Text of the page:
Course participants discussed how climate change in conjunction with other factors, in particular in areas prone to conflict or already weakened by conflict, may affect our individual or collective security. In this context, the EU Member States' position on the links between climate change and security was reiterated, recognising that climate change acts as a threat multiplier with direct and indirect implications for international security and stability (Council Conclusions of 26 February 2018).
The climate change context has its own diplomacy and actors with not only different perceptions of the need to take action, but with diverging interests as well. In a simulation game, led by ADELPHI (a leading independent think tank and public policy consultancy on climate, environment and development), course participants playing the roles of the countries that are members of the UN Security Council adopted a resolution 'underlying the role of climate change as threat multiplier and its disastrous socio-economic effects such as food crisis and water scarcity which may provoke or exacerbate social unrest, as well as regional and international conflict…'. Beyond the formal declaration and the consensual language of the resolution, a real debate ensued in the context of the training to analyse some of the assumptions with regard to the climate change-security nexus that are difficult to validate.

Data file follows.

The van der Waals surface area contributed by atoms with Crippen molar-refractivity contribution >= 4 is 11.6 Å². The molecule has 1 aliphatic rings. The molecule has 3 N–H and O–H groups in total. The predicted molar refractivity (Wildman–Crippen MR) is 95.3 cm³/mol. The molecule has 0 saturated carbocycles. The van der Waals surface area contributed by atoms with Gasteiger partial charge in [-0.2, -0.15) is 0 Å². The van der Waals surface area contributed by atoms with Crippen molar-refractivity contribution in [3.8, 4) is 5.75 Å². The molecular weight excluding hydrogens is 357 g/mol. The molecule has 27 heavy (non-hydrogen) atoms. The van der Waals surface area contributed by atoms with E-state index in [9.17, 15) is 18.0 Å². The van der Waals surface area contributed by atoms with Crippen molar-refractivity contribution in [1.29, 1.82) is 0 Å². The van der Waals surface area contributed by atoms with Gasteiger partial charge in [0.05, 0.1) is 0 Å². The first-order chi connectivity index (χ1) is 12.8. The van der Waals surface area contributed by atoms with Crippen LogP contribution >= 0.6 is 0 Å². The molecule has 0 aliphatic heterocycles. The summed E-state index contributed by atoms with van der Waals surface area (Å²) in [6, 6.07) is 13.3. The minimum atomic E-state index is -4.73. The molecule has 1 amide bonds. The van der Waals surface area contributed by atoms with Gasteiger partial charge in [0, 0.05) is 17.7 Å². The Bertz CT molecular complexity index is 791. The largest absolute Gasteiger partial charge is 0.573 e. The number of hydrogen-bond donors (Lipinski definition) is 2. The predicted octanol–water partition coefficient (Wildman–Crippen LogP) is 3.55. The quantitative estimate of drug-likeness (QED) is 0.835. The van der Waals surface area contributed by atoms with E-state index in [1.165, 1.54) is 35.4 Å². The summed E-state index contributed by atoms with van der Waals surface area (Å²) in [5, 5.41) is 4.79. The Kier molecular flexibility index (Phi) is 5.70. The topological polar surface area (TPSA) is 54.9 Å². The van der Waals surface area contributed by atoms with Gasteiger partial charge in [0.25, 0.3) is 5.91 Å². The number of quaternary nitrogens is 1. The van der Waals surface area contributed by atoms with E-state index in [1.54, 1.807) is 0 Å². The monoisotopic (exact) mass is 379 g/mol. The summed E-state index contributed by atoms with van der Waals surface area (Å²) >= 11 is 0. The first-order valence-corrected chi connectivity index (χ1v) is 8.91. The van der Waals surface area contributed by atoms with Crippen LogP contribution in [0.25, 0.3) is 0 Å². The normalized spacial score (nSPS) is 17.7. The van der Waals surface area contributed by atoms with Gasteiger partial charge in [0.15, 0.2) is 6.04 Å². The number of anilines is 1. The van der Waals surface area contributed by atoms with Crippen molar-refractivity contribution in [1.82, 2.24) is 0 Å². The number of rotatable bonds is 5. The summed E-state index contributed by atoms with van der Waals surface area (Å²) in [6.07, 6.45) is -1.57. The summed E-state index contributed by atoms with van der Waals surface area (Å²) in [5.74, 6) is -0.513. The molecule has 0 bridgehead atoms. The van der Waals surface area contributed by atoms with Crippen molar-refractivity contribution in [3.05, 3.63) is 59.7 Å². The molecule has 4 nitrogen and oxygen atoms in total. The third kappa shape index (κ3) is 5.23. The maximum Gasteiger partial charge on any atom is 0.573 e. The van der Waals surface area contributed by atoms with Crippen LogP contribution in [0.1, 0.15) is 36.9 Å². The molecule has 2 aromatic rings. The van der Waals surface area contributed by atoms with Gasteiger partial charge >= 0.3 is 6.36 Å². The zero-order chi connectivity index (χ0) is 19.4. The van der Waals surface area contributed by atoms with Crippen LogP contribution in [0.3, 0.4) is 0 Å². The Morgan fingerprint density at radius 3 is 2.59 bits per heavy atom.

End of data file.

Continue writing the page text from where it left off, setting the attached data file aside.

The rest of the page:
The organisation of this Pilot course was triggered by the EU Climate Diplomacy Action Plan, which identified the need to raise awareness of the defence and security consequences of climate change.
The course was organised in Sofia, from 24 to 27 April 2018, by the Crisis Management and Disaster Response Centre of Excellence of Bulgaria, in cooperation with the Bulgarian Diplomatic Institute, Rakovski National Defence College, the German Foreign Office and ADELPHI.